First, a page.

This is a guest blog by Emily Schmitt, who joined BusinessWeek’s Small Business team and Investing team in June.
When Ken Rapp was 16 years old, his mom died of malignant melanoma. Her death made him wonder why, with all the advances in science, there was no cure for the disease. So 10 years ago, at the age of 37, Rapp used his 14 years working as an engineer and sales manager for laboratory automation and robotics maker Zymark (CALP), to start his own company to facilitate pharmaceutical breakthroughs. Today his Hopkinton, Mass.-based company, VelQuest, sells software and other products designed to streamline the recording process and increase the speed by which medicines go to market. Clients include Pfizer (PFE) and Eli Lilly (LLY). Rapp says the company’s 2008 revenue was up 50% from 2007.
But it was not just his heartfelt idea that played a role in his decision to pursue entrepreneurship, a new study released by the Kauffman Foundation on July 8 suggests: his family background also improved the odds. Indeed, the study, similar to another Kauffman report released in June, found that the makeup of entrepreneurs running high-growth companies goes against the stereotype of a young college dropout (think Bill Gates and Steve Jobs).
The study, titled “The Anatomy of an Entrepreneur,” led by co-authors Vivek Wadhwa, Raj Aggarwal, Krisztina “Z” Holly, and former BusinessWeek tech editor Alex Salkever is an attempt to get a feel for the background and motivation of American entrepreneurs, including their level of education, socioeconomic status, and work experience. The team set out to uncover what makes entrepreneurs across high-growth industries tick, surveying 549 successful business founders between August 2008 and March 2009. The study found they were 40 years old on average when they started their first companies. About 90% were well-educated and came from middle-class or upper-lower-class backgrounds.
“The results make sense. If you come from a relatively poor family, you really want to get ahead; you’re motivated to succeed,” says Wadhwa, a senior research associate at the Labor & Worklife Program at Harvard Law School and executive in residence at Duke University, who pointed to the study’s finding that most respondents, about 37%, described their upbringings as lower-middle class. (Wadhwa is a frequent contributor to BusinessWeek.) Other results show that 48% of business owners hold a bachelor’s degree and around 70% were married when they founded their business. What’s more, 32% of respondents cited wealth creation as the main motivator for starting their business and around 25% said they wanted to capitalize on an idea they had.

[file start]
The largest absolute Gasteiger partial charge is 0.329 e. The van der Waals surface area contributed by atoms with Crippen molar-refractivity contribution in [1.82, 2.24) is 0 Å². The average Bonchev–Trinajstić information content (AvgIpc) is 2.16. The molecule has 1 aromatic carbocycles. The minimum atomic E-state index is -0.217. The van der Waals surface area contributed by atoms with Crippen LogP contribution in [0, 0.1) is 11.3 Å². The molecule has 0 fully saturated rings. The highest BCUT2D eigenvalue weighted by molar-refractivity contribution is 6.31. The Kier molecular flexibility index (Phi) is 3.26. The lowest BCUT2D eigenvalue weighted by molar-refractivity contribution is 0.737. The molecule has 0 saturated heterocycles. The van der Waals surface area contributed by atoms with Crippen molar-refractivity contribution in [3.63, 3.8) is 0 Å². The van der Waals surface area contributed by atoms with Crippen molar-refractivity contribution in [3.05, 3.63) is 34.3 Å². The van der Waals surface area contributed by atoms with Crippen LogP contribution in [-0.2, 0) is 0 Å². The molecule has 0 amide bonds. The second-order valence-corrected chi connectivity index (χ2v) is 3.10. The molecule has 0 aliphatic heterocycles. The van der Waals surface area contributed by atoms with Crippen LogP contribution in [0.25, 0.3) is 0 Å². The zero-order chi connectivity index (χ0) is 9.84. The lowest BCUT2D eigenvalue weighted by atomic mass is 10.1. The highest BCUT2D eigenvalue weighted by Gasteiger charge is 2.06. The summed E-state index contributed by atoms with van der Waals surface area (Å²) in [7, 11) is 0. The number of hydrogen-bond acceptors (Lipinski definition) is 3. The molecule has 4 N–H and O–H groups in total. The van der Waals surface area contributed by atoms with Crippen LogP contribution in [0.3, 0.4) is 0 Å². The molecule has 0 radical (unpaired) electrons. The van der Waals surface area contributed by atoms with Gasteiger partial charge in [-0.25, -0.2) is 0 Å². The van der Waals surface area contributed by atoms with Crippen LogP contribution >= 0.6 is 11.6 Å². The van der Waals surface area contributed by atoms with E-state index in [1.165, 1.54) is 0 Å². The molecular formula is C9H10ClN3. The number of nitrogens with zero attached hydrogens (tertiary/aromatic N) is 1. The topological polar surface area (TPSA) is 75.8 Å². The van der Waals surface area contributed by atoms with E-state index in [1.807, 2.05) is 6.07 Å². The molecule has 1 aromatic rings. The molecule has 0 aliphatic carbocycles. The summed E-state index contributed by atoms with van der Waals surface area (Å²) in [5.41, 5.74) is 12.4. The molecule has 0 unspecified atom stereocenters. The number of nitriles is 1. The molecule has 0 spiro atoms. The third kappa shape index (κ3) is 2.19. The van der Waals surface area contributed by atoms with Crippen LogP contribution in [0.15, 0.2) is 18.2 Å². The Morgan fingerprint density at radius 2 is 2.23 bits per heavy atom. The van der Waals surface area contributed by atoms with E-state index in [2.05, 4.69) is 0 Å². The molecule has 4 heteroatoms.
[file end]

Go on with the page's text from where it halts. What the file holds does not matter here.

Carol Clark, who has founded four companies in her 62 years, also fits the profile of the typical entrepreneur in this study. She says she thrives on the risk involved in running her own company, which gives her the chance to earn more than a standard wage. Clark, who lives in Hattiesburg, Miss., co-founded a hang gliding school in Salt Lake City when she was 32 years old. Today she owns DigiDentist, a dental patient education software company that she founded when she was 55 years old. Clark is well educated. She holds a bachelor’s degree in psychology from San Francisco State University and started (but did not finish) master’s work in speech communication at Oregon State. She says the thought of waking up at six in the morning to pull on pantyhose and sit at a desk appalled her. “I’ve had a lot of office jobs, too, and I don’t have a problem with authority per se, but I’m too smart to really work in a situation where it doesn’t demand the most of me,” said Clark. Why does she love being an entrepreneur? “I think it’s the appeal of having to rely on myself.” she says.
Understanding what makes entrepreneurs like Rapp and Clark tick is key to helping foster business during recessions, says Wadhwa. “The American Dream is the code word for entrepreneurship. It’s why we recover from recession, why everyone else wants to be us.”